Appreciating First Nations Art and Artists

Appreciating First Nations Art and Artists

First Nations art reflects the deep connection Aboriginal and Torres Strait Islander Australians have with the land, stories and spirituality. As the oldest living and continuous art practised in the world, it is diverse, encompassing a wide range of forms including rock painting, bark painting, dot painting, line painting, fibre art and wood carving. 

Dreamtime is thought to have been the main source of inspiration for Aboriginal and Torres Strait Islander art and beyond, as it educated the people and communities about their moral beliefs, laws of living, ancestral beings and stories of creation. Much like most parts of Aboriginal culture, art is regional in character and style, so different areas with different traditional language groups approach art in unique and distinct ways. 

In areas like Arnhem Land and the Top End, bark painting is a prominent form of artistic expression. In bark painting, intricate designs are made with natural pigments on sheets of bark harvested from trees. These paintings often depict Dreamtime stories, ancestral beings and the natural world, serving as both a form of artistic expression and depositories of cultural knowledge. 

The Kimberely region of Western Australia is home to some of the oldest and most prolific rock art sites in the world. For thousands of years, Aboriginal people have adorned cave walls and cliff faces with paintings and engravings, depicting Dreamtime stories, hunting scenes and spiritual beliefs. There are two major traditions of rock art in the Kimberely - Gwion Gwion Bradshaw figures, distinguishable by its stick-like human figures adorned with tassels or sashes and Wandjina rock art, commonly characterised by its black, red and yellow colours on a white background. 

Across the Australian continent, Aboriginal and Torres Strait Islander communities have long practised wood carving. It requires wood, sharp rocks or stones to carve and wire and fire to create patterns which were then placed on the wood carving. Wood carvings were made to help tell stories of the Dreamtime, which were then passed down through generations to preserve the traditions and customs of Country.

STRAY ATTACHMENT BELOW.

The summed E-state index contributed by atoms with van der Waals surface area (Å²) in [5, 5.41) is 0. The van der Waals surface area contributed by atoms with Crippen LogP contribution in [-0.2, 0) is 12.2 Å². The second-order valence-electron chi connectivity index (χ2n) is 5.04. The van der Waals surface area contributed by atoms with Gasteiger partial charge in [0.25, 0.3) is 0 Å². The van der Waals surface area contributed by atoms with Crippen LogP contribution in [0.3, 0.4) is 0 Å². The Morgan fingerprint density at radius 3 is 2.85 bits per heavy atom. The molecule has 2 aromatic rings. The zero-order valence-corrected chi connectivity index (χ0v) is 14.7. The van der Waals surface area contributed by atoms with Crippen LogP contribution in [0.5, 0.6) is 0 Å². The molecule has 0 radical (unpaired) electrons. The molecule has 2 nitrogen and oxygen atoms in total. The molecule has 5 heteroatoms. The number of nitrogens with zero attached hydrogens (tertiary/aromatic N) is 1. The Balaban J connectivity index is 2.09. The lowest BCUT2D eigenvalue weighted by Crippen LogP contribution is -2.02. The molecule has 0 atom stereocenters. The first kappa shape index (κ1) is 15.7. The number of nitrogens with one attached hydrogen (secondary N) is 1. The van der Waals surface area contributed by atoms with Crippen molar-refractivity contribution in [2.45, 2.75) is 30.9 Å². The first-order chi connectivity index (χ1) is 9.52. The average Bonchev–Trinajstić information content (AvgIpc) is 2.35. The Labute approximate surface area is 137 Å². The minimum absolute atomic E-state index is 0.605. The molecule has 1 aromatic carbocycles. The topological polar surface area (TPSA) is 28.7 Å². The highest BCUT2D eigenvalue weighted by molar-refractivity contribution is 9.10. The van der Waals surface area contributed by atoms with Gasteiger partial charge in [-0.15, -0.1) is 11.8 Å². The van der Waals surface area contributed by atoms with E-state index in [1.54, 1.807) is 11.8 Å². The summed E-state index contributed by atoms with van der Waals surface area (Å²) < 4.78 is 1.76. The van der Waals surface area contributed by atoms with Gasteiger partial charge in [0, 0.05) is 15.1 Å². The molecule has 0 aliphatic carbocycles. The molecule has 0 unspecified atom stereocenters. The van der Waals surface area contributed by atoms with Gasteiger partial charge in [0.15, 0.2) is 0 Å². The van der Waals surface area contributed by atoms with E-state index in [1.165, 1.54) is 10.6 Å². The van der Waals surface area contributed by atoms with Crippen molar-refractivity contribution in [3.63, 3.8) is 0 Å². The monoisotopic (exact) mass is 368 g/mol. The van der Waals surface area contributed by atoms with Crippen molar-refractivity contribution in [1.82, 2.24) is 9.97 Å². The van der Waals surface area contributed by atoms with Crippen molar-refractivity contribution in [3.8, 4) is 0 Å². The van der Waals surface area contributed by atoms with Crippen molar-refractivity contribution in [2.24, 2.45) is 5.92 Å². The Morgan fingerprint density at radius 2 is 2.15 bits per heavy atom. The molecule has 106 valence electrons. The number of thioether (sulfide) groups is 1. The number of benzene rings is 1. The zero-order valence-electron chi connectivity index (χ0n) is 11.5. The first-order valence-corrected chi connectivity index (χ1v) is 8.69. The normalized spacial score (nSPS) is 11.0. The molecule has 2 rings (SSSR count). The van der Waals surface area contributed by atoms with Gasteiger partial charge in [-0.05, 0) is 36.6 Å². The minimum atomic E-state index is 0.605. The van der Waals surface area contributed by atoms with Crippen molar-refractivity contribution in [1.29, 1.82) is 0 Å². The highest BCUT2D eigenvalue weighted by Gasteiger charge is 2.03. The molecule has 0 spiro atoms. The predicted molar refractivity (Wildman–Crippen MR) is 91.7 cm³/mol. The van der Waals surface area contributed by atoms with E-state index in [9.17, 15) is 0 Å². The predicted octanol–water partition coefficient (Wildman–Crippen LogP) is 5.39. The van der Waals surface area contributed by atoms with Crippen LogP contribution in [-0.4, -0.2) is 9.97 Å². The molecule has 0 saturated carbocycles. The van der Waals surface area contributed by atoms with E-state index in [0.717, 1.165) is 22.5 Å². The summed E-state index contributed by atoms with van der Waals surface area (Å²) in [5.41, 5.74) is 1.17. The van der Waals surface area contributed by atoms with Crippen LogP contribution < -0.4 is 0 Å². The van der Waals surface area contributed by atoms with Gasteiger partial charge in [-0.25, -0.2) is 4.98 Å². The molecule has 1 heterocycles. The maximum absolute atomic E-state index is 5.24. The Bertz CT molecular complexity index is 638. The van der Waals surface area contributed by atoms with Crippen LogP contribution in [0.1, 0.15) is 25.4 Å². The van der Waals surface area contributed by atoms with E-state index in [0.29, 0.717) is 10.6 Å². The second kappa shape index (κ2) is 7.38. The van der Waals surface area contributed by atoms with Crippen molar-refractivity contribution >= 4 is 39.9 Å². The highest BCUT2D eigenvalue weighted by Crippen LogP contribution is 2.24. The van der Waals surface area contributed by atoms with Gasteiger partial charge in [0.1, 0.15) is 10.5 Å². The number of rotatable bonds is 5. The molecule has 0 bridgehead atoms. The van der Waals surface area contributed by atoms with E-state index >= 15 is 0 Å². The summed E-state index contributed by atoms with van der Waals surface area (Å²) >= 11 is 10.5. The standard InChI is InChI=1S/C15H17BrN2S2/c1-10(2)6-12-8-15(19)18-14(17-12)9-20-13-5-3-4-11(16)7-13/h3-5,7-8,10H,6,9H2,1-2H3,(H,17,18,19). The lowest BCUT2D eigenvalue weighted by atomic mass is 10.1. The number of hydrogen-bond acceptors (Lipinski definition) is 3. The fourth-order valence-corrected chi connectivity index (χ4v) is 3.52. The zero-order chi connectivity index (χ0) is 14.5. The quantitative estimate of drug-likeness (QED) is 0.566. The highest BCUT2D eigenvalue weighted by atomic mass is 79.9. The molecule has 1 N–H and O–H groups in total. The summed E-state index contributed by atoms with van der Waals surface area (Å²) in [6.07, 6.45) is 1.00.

Contemporary Aboriginal art continues to reflect the experiences, identities and aspirations of First Nations peoples today. From paintings and sculptures to textiles and digital media, First Nations artists are exploring new mediums and pushing boundaries of what First Nations art can be and you will often find artwork on clothing, household products, beauty products and many more. 

Unfortunately, there continues to be evidence of Aboriginal and Torres Strait Islander art being replicated by non-First Nations peoples. This is unethical and offensive to First Nations peoples as it steals the cultural intellectual property and does not follow preferred cultural  practices and ways of sharing culture. The current Australian legal framework does not provide adequate protections to ensure that only authentic art made by First Nations artists and communities with the approval of Traditional Custodians are created and sold.  According to the Productivity Commission, over half of souvenirs and merchandise sold do not meet these criteria.

Here are a couple of First Nations artists that you can support today: 

Nancy Jackson 

Nancy Nyanyana Jackson is a Ngaanyatjarra woman, born in the bush in a region between the Northern Territory and Western Australian borders. Nancy is a highly skilled fibre work artist and has exhibited her fibre art work every year since 2008. Her sculptures depict significant spiritual animals and symbols of Aboriginal culture such as lizards (tinka), which play a major role in the Dreamtime stories relating to the creation of the natural world, especially in Central Australia as well as dogs (papa), which many Aboriginal cultures saw as guardians and protectors of community from other animals or intruders.

Mick Harding 

Mick is a Taungwurrung artist, belonging to the Yowong-Illam-Baluk and Nattarak Baluk clans. He specialises in woodworking and printmaking. Mick takes large inspiration from his First Nations heritage in his artworks, with carved wooden boomerangs and carved wooden clapsticks being part of his repertoire. His wooden artworks are inscribed with stories inspired by compelling legends of his people and the wood is sourced from the same site as the story engraved on it, which highlights the immense connection to story and Country. 

Rainy King 

Rainy (Lorraine) King is a proud Weilwan woman living on Country in Coonamble NSW. Rainy joined a local ceramics group in 2012 and fell in love with the practice. Her passion for creating with clay directly connects her to Country, family and heritage and sparks a sense of inner peace. Rainy takes inspiration from the land on which she lives, the native flora and fauna, as well as personal stories and experiences passed down from her Aunties and Grandmothers. Her dream and mission is to encourage and support other Aboriginal women to engage in art as a form of connection to culture and an outlet for self expression and creativity. 

There are many more prominent artists across all regions of Australia who weave thousands of years of wisdom and knowledge into their art work and are willing to share this with the world.

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